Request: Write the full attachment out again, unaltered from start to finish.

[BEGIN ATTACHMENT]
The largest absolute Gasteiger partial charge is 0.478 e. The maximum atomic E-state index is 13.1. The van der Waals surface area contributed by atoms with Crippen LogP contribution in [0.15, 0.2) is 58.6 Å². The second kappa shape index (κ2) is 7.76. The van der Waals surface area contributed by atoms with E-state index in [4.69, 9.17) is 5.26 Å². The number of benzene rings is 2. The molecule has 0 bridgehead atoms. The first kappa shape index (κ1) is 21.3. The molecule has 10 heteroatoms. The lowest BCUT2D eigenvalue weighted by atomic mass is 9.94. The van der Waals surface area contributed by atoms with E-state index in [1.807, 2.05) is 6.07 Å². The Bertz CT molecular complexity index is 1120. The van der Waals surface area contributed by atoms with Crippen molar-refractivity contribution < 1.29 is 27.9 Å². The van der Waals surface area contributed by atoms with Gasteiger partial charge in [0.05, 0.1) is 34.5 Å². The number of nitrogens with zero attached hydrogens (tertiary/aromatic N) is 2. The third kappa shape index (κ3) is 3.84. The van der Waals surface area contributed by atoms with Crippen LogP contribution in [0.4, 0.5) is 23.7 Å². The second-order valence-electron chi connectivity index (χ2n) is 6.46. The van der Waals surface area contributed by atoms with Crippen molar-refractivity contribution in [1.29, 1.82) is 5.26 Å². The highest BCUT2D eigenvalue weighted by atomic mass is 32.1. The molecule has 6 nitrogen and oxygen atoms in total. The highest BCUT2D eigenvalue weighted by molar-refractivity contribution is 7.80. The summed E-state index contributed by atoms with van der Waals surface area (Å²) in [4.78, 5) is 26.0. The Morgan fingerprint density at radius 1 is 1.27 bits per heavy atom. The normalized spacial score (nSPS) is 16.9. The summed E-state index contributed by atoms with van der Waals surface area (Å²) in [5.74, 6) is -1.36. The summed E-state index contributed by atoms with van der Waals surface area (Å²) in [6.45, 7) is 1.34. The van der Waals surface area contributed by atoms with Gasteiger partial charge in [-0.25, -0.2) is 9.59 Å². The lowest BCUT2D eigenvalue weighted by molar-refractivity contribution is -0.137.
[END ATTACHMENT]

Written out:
The largest absolute Gasteiger partial charge is 0.478 e. The maximum atomic E-state index is 13.1. The van der Waals surface area contributed by atoms with Crippen LogP contribution in [0.15, 0.2) is 58.6 Å². The second kappa shape index (κ2) is 7.76. The van der Waals surface area contributed by atoms with E-state index in [4.69, 9.17) is 5.26 Å². The number of benzene rings is 2. The molecule has 0 bridgehead atoms. The first kappa shape index (κ1) is 21.3. The molecule has 10 heteroatoms. The lowest BCUT2D eigenvalue weighted by atomic mass is 9.94. The van der Waals surface area contributed by atoms with E-state index in [1.807, 2.05) is 6.07 Å². The Bertz CT molecular complexity index is 1120. The van der Waals surface area contributed by atoms with Crippen molar-refractivity contribution < 1.29 is 27.9 Å². The van der Waals surface area contributed by atoms with Gasteiger partial charge in [0.05, 0.1) is 34.5 Å². The number of nitrogens with zero attached hydrogens (tertiary/aromatic N) is 2. The third kappa shape index (κ3) is 3.84. The van der Waals surface area contributed by atoms with Crippen LogP contribution in [0.4, 0.5) is 23.7 Å². The second-order valence-electron chi connectivity index (χ2n) is 6.46. The van der Waals surface area contributed by atoms with Crippen molar-refractivity contribution in [1.29, 1.82) is 5.26 Å². The highest BCUT2D eigenvalue weighted by atomic mass is 32.1. The molecule has 6 nitrogen and oxygen atoms in total. The highest BCUT2D eigenvalue weighted by molar-refractivity contribution is 7.80. The summed E-state index contributed by atoms with van der Waals surface area (Å²) in [4.78, 5) is 26.0. The Morgan fingerprint density at radius 1 is 1.27 bits per heavy atom. The normalized spacial score (nSPS) is 16.9. The summed E-state index contributed by atoms with van der Waals surface area (Å²) in [5.74, 6) is -1.36. The summed E-state index contributed by atoms with van der Waals surface area (Å²) in [6.45, 7) is 1.34. The van der Waals surface area contributed by atoms with Gasteiger partial charge in [-0.25, -0.2) is 9.59 Å². The lowest BCUT2D eigenvalue weighted by molar-refractivity contribution is -0.137.